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Clayborne v. Tecumseh Department of Corrections

United States District Court, D. Nebraska

October 30, 2015

ROBERT EARL CLAYBORNE, JR., Plaintiff,
v.
TECUMSEH DEPARTMENT OF CORRECTIONS, et al., Defendants.

MEMORANDUM AND ORDER

Joseph F. Bataillon Senior United States District Judge

Plaintiff Robert E. Clayborne filed his Complaint (Filing No. 1) in this matter on May 28, 2015. This court has given Clayborne leave to proceed in forma pauperis. The court now conducts an initial review of Clayborne’s claims to determine whether summary dismissal is appropriate under 28 U.S.C. §§ 1915(e)(2) or 1915A.

I. SUMMARY OF COMPLAINT

Clayborne’s claims are based on incidents that occurred during an inmate-led prison riot on May 10, 2015, at the Tecumseh State Prison (“TSP”) in Tecumseh, Nebraska. Liberally construed, he asserts Eighth Amendment claims brought pursuant to 42 U.S.C. § 1983. He has sued Scott Frakes, Brian Gage, Keith Broadfoot, and other individuals he identified as Crop, Guthrie, Tompkins, and Sherman. (Filing No. 1 at CM/ECF p. 1.) Frakes is the director of the Nebraska Department of Correctional Services, of which the TSP is a part, and the other defendants are employed at the TSP. (Filing No. 1 at CM/ECF p. 1.)

At all relevant times, Clayborne resided in the protective-custody unit (“PCU”) at the TSP. (Filing No. 1 at CM/ECF p. 4.) On May 10, 2015, Crop, Guthrie, and Tompkins were working within the PCU. (Filing No. 1 at CM/ECF p. 2.) Clayborne alleged the fire alarms sounded at around 4:00 p.m. on this date, at which time he exited his cell. Clayborne looked for staff so they could advise him as to where to go, but none could be found. (Filing No. 1 at CM/ECF p. 4.)

Clayborne exited the unit through what he believed to be the fire exit, but quickly returned inside because there were general-population inmates in the area. Clayborne again looked for staff, this time to advise them that protective-custody inmates were “being mixed up” with general population inmates, but no staff could be found. (Filing No. 1 at CM/ECF p. 4.) Clayborne then used the inmate phone to attempt to notify the department of corrections that there were inmates trapped in their cells. In addition, he attempted to contact the prison’s central control via an intercom to advise them to open the rest of the inmates’ doors, but he received no response. (Filing No. 1 at CM/ECF p. 5.) At some point, he heard a voice over the intercom advising prisoners to go outside for safety. (Filing No. 1 at CM/ECF p. 6.)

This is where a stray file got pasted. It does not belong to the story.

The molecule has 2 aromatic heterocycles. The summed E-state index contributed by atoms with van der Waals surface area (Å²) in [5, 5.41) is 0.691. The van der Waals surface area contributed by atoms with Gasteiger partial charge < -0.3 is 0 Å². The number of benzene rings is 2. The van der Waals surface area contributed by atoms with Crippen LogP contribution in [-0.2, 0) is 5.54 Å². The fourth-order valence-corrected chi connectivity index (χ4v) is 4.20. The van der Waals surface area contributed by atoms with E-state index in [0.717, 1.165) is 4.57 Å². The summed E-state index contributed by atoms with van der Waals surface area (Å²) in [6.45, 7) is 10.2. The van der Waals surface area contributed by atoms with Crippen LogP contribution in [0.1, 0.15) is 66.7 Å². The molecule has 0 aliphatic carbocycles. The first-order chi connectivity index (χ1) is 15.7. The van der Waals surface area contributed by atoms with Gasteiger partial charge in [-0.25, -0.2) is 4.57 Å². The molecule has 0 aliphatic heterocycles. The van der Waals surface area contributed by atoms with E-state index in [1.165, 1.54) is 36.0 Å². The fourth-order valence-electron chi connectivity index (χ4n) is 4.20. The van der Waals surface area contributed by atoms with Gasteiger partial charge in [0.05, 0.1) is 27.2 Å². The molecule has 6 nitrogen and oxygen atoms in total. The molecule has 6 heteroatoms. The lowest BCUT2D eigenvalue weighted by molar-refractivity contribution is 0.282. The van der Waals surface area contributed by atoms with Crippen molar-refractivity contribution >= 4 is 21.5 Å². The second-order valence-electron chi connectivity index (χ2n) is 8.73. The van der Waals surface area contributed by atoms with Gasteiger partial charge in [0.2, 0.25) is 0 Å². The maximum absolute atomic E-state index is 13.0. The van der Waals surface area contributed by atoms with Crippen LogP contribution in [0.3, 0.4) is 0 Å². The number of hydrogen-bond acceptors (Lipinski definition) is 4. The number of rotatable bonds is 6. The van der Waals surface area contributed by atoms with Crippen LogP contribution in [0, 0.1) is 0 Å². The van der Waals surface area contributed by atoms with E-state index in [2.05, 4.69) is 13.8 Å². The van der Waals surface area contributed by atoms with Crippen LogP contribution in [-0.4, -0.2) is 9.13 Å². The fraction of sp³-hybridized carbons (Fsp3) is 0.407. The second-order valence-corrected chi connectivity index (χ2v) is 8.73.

Clayborne alleged that no prison official came to his aid or the aid of the other protective-custody inmates for six to seven hours. During this time, general-population inmates entered the PCU, started fires, and committed acts of violence. Clayborne alleged that “for 6 to 7 hours [he] lived with the fear of being caught up in the death by the hands of an angry mob or deadly fires would take [his] life.” (Filing No. 1 at CM/ECF p. 6.) Clayborne believes prison staff “left [him] to die” within the PCU. (Filing No. 1 at CM/ECF p. 6.)

Clayborne alleged these incidents caused mental, emotional, and physical injuries and exacerbated his previously-diagnosed mental illnesses. (Filing No. 1 at CM/ECF pp. 6-7.) He seeks unspecified injunctive and declaratory relief, and also one million dollars in money damages from each of the named defendants. (Filing No. 1 at CM/ECF p. 9.)

II. STANDARDS ON INITIAL REVIEW

The court is required to review prisoner and in forma pauperis complaints seeking relief against a governmental entity or an officer or employee of a governmental entity to determine whether summary dismissal is appropriate. See 28 U.S.C. §§ 1915(e) and 1915A. The court must dismiss a complaint or any portion of it that states a frivolous or malicious claim, that fails to state a claim upon which relief may be granted, or that seeks monetary relief from a defendant who is immune from such relief. 28 U.S.C. § 1915(e)(2)(B); 28 U.S.C. § 1915A(b).

Pro se plaintiffs must set forth enough factual allegations to “nudge[] their claims across the line from conceivable to plausible, ” or “their complaint must be dismissed.” Bell Atlantic Corp. v. Twombly, 550 U.S. 544, 569-70 (2007); see also Ashcroft v. Iqbal, 556 U.S. 662, 678 (2009) (“A claim has facial plausibility when the plaintiff pleads factual content that allows the court to draw the reasonable inference that the defendant is liable for the misconduct alleged.”).

“The essential function of a complaint under the Federal Rules of Civil Procedure is to give the opposing party ‘fair notice of the nature and basis or grounds for a claim, and a general indication of the type of litigation involved.’” Topchian v. JPMorgan Chase Bank, N.A., 760 F.3d 843, 848 (8th Cir. 2014) (quoting Hopkins v. Saunders, 199 F.3d 968, 973 (8th Cir. 1999)). However, “[a] pro se complaint must be liberally construed, and pro se litigants are held to a lesser pleading standard than other parties.” Topchian, 760 F.3d at 849 (internal quotation marks and citations omitted).

Liberally construed, Plaintiff here alleges federal constitutional claims. To state a claim under 42 U.S.C. § 1983, a plaintiff must allege a violation of rights protected by the United States Constitution or created by federal statute and also must show that the alleged deprivation was caused by conduct of a person acting under color of state law. We ...


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